Taking Stock: Spring Numbers Don't Smell Too Sweet
Accounting changes may have a noticeable effect on tech stocks
It's April--shortly after the end of the first quarter but before the landslide of company earnings reports. It's also the season of "preannouncements," when companies warn if their results will be much different than expected. A few of these may contain favorable news, but, unfortunately, most of them won't. And you can imagine what unexpected bad news does to share prices.
Let's look at some of the most recent victims: PeopleSoft, Siebel Systems, and Microchip Technology. PeopleSoft's warning wasn't a big surprise. It depends on large enterprise deals and few are being done. The company might actually continue to gain market share during the downturn, although all enterprise resource planning vendors may see declining sales in absolute terms. PeopleSoft will produce license revenue of about $80 million to $85 million, below Wall Street estimates. Total revenue for the first quarter of this year is expected to be $450 million to $455 million--thank goodness for upgrades and services revenue. This will result in earnings per share coming in at 1 or 2 cents. The company is still projected to earn 53 cents per share this year. The stock trades at $15, a 2003 price-to-earnings multiple of 28.
Siebel, a major customer-relationship management software vendor, also preannounced lower revenue and earnings for its first quarter last week. The company is projecting license revenue of $112 million, a decline of 50% year over year. Total sales are projected to come in around $330 million to $350 million. More important, operating income is likely to be negative. CRM suffers from the global business blues but also the hangover of a very tough competitive environment that isn't likely to go away soon. Consensus Wall Street estimates are for earnings of 15 cents per share in 2003. At $8 per share, the stock still trades at 53 times the 2003 price-to-earnings multiple, not exactly a cheap stock. Even if you back out the large amount of cash on the balance sheet, the multiple remains north of 40 times the price-to-earnings ratio.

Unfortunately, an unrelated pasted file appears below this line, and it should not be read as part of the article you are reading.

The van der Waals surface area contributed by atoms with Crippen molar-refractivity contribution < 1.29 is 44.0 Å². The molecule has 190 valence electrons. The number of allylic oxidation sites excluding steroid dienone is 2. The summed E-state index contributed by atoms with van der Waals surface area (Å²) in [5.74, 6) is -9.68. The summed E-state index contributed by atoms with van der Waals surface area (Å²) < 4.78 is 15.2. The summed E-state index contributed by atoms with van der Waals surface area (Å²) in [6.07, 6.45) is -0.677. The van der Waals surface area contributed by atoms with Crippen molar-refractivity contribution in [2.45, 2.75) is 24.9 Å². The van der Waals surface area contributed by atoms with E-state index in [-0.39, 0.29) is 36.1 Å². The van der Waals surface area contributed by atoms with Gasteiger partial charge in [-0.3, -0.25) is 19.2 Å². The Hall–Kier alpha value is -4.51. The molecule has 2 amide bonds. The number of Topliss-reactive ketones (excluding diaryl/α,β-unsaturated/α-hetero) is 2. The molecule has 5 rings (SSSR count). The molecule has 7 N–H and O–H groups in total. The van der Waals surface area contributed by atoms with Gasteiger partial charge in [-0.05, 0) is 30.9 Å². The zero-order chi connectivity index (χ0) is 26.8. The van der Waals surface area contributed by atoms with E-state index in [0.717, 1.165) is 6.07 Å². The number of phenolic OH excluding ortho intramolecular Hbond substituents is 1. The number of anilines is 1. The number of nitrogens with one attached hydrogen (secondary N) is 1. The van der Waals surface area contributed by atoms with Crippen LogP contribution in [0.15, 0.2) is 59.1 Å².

Microchip Technology, a leading manufacturer of microcontrollers and analog chips, just preannounced its fiscal 2003 fourth-quarter earnings--again. The company announced lower sales twice in three weeks. Microchip had been one of the more stable and, therefore, best-performing chip companies. With increased uncertainty of Microchip's business prospects, market analysts will use higher discount rates on forecasted future profits, thereby putting downward pressure on the stock valuation.
And if preannouncements aren't enough, accounting rule changes will likely require publicly traded companies to start expensing stock options. Siebel and PeopleSoft will see significant negative impact on their earnings per share, as will many technology-related companies. The technology industry has been fighting this accounting change. Companies such as Intel have chosen not to expense options but make them a bigger disclosure item in the footnotes of their annual reports. A big part of options' value is directly tied to the volatility of the share price. We all know how volatile technology share prices have been, so the theoretical option expense is likely to be higher for technology stocks than, say, a stable, boring consumer-goods stock.
All in all, I don't like how the IT landscape is shaking out this early in the year. Valuations still seem too high on traders' fears that they'll miss the war rally. After the war, business recovery may well be slower than expected.
William Schaff is chief investment officer at Bay Isle Financial LLC, which manages the InformationWeek 100 Stock Index. Reach him at email@example.com.
IT's Reputation: What the Data SaysInformationWeek's IT Perception Survey seeks to quantify how IT thinks it's doing versus how the business really views IT's performance in delivering services - and, more important, powering innovation. Our results suggest IT leaders should worry less about whether they're getting enough resources and more about the relationships they have with business unit peers.
What The Business Really Thinks Of IT: 3 Hard TruthsThey say perception is reality. If so, many in-house IT departments have reason to worry. InformationWeek's IT Perception Survey seeks to quantify how IT thinks it's doing versus how the business views IT's performance in delivering services - and, more important, powering innovation. The news isn't great.
InformationWeek Must Reads Oct. 21, 2014InformationWeek's new Must Reads is a compendium of our best recent coverage of digital strategy. Learn why you should learn to embrace DevOps, how to avoid roadblocks for digital projects, what the five steps to API management are, and more.